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DIANA

An Outsider Looks Inside Diana
With a script that, befitting its subject, was far more ambitious in scope than either an ordinary romantic drama or a biopic, the search was on for a director who could match the complexity of the material. "The director for this film was an absolutely crucial choice," comments Robert Bernstein.

Ultimately, the quest led to a not-so-obvious pick: Oliver Hirschbiegel, the German director who came to international attention with the controversial and critically acclaimed DOWNFALL, a compelling glimpse into Adolph Hitler's final ten days in Nazi Germany. That film broke taboos, sparked debates and garnered an Academy Award nomination for Best Foreign Language Film. But more than that, it displayed Hirschbiegel's willingness to take on big subjects with style and finesse.

"Oliver had already made one masterpiece about an icon, in that case an evil icon, in the last days of his life. Diana is another icon and in her own way, she was stuck in her own bunker," says Bernstein of what drew the producers to Hirschbiegel.

At first, Hirschbiegel was hesitant to take on a subject that was so very . . . British. "I actually thought I wasn't that interested in Diana but my agent told me that Stephen Jeffreys is a very fine writer so I read the script," he recalls. "I was totally surprised -- ten pages in I was hooked and I got the one thing I hadn't at all expected: a very exciting and moving love story."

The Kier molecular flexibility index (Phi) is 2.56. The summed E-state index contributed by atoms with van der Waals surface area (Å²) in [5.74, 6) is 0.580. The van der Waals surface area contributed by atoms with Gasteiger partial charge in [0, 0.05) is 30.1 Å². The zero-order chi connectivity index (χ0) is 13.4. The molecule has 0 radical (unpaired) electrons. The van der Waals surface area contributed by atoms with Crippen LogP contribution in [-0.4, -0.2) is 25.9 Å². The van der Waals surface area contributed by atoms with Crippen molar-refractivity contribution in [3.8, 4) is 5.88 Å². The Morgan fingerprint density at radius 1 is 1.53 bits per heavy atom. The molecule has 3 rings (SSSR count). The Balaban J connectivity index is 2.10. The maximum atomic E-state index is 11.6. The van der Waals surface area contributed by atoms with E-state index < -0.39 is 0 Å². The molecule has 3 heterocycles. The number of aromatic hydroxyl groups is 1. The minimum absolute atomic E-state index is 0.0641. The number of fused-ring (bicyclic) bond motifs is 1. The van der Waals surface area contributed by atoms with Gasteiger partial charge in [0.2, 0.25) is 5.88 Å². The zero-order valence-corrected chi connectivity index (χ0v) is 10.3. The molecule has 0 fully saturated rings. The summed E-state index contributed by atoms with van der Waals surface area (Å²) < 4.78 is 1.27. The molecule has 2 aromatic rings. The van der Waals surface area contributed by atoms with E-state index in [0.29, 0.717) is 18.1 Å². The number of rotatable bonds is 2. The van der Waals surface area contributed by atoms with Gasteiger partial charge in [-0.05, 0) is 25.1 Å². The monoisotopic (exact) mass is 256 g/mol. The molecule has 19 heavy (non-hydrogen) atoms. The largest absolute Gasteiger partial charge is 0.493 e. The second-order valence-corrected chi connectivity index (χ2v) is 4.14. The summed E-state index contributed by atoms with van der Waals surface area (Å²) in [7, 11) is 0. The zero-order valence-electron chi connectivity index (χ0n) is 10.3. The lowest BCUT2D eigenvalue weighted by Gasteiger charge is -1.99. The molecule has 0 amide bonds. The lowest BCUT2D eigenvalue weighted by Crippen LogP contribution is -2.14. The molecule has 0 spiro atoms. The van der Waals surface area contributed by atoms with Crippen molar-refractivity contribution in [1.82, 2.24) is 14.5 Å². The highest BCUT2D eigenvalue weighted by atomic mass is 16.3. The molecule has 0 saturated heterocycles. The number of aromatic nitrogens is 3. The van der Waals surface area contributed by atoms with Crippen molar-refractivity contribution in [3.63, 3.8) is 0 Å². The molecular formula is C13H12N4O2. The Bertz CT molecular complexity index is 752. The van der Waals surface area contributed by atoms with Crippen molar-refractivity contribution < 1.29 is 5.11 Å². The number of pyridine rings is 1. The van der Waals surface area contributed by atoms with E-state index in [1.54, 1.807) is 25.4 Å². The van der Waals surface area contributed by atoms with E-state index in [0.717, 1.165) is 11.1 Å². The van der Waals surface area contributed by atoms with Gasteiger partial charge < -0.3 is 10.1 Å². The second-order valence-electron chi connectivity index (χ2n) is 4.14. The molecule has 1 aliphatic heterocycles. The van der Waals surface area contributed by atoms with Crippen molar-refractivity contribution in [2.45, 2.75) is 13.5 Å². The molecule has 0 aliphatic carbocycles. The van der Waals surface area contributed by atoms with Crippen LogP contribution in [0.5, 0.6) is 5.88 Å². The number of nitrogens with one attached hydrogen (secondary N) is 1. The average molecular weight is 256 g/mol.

Hirschbiegel continues, "Diana was at a point in her life when she was searching for purpose, when there was no movement in her life, and that's when she fell in love. There was something very honest and raw about her love for Hasnat and at the same time it became something that inspired her."

Right away, the director had his own vision for how to approach the film -- hoping to pull the audience deep inside Diana's increasingly claustrophobic and chaotic world of security and media so they could get an authentic sense of her life, and her humanity. As Diana opens her heart to Hasnat, Hirschbiegel wanted to show the world simultaneously closing in around her. He became fascinated by her symbiotic relationship with the media, and by what it must have been like to be in her position, knowing she could use her outsized aura to motivate people, yet unable to find private satisfaction. Stephen Jeffreys was thrilled with Hirschbiegel's conception of his script. "Oliver was very astute in wanting to focus in on the way Diana's life was constantly monitored and how this must have increased her sense of isolation and emotional emptiness," says the writer.

A German director telling a quintessentially British tale did seem unconventional. But Hirschbiegel came to believe that the fact that he isn't British, that he is a bit of an outsider to UK culture, gave him a considerable advantage. He felt liberated to tell the story he wanted, which someone connected to the British media world might not.

"As a German, I'm not really part of what's going on in the UK and that helped me a great deal because I could bring a very clear viewpoint," he explains. "I felt I was able to make a film that's as authentic, honest and true as possible, without having anything to fear."